Energy SpA – Capture the battery storage opportunity

Energy SpA – Capture the battery storage opportunity

As the most viable way of smoothing supply of renewable energy, battery energy storage systems (BESS) appear set to proliferate. Energy SpA (ENY) is a strong player in the important Italian market, and has all the necessary elements to take that strength beyond its national borders.

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Covered By:

Kepler, Stifel,
Websim, GBC AG

There seems to be little doubt that investment in BESS worldwide will continue to escalate in the next few years, and that Italy will be one of the major growth areas.

There is a significant body of work (see image) that points to a requirement for pharaonic investments in BESS worldwide. From batteries the size of a flat-screen TV in household utility rooms to serried ranks of container-size units ensuring the smooth operation of renewable-heavy grids, lithium ion cells are set to become a part of our lives.

Some form of subsidy is still required for residential solar + BESS to make economic sense, but the political will to facilitate deployment is entrenched in many countries, and unlikely to be de-railed by recent right-wing gains. Taking Italy as an example, although the Meloni Government is not unconditionally supportive and the highly generous post-covid subsidies (more on this below) are rolling off, the structural 50% tax-deductibility of residential investments in force in some regions of Italy gives rise to a sensible  pay-back period, according to a recent BNEF study, of 6-7 years.

Energy S.p.A. management tell us that, given suitable design conditions pay-back periods for businesses in Italy can be as low as 5-6 year range; given that the average battery life is 10 years, this should provide a decent rationale for investment. In addition, across Europe, sustainability disclosure requirements will start to bite, albeit quite gradually, pushing businesses more and more towards renewable solutions. Moreover, grid operators are starting to remunerate storage services handsomely, thus reducing pay-back times further. Belgium, where ENY has secured some decent sales, is very advanced on this front, and Italy is due to follow suit in 2025 with the advent of the MACSE storage market mechanism.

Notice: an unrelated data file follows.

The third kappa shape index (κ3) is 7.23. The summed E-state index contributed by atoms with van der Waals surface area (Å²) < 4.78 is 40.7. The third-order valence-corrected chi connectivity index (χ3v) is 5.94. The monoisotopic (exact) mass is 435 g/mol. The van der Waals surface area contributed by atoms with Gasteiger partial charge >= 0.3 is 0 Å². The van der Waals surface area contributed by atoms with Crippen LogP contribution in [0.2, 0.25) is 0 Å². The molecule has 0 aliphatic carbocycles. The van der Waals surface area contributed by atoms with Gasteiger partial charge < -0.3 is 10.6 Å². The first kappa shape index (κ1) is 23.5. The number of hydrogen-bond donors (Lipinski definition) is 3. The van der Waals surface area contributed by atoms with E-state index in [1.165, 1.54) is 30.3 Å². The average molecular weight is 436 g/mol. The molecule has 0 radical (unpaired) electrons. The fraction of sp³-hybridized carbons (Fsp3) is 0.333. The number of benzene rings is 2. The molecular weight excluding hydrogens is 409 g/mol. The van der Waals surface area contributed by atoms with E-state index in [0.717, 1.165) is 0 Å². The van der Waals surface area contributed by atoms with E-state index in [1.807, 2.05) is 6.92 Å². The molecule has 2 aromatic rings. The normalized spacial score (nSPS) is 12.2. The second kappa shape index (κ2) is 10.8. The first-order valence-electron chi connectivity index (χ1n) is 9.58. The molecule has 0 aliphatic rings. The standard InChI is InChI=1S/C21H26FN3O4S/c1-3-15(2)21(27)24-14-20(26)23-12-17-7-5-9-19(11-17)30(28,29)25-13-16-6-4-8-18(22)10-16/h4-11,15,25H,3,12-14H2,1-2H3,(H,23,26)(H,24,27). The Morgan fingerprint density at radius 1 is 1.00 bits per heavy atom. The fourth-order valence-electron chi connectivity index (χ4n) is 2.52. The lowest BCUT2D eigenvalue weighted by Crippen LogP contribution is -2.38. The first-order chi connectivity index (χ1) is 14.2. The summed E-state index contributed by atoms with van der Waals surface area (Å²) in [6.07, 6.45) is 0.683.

Which brings us on to the fact that Italy is something of a sweet-spot for BESS, as much of its famously copious EU post-Covid recovery grant is being channelled into renewables. €6.3bn has been set aside to incentivise energy efficiency and energy autonomy for businesses, and €5.7bn for energy communities (in both cases, grants apply to storage as well as production). On top of which, national grid operator Terna will be auctioning off permits for 71GWh of BESS systems by 2030; a €17.7bn plan for which Italy has received EU approval.

All-in-all, the direction of travel is becoming clear. We seem to be heading for a significant ramp-up in demand for BESS systems worldwide, and Italy looks set to be implementing more than its fair share.

(Click on logos to link to articles/reports)

“Out to 2030, the global energy storage market is bolstered by an annual growth rate of 21%”

“The estimated market size of the BESS systems worldwide… was forecast to increase to $150bn by 2030”

“Europe is on the brink of a significant surge in grid-scale BESS… projections indicating a sevenfold increase in capacity by 2030”

“We expect the global BESS market to reach between $120 billion and $150 billion by 2030”

“The battery energy storage system (BESS) is a super-high growth market”

(From utility room to utility-scale)

Energy S.p.A. is already a significant player in the Italian BESS market, and the gigafactory it is building will further enhance its position, as well as giving further impetus to a growing presence outside Italy.

Energy has built up its capabilities as a full system integrator  to encompass manufacturing and in-cloud management systems, and looks set to build on its 7% share of the Italian BESS market. Having started off in 2013 as an integrator for Pylontech, a leading global battery brand, it is now building its own 8GWh battery gigafactory near Padua.

To put the production capacity of the plant into context, in 21-23, which includes the residential subsidies period, Energy sold around 500MWh of capacity (1/16th of 8GWH), and turned over a cumulative €241m, for an EBITDA of €52.5m. Of course, one can’t fully extrapolate the profitability an extraordinary period, but it’s important to note, at this juncture, that the current enterprise value is around €90m.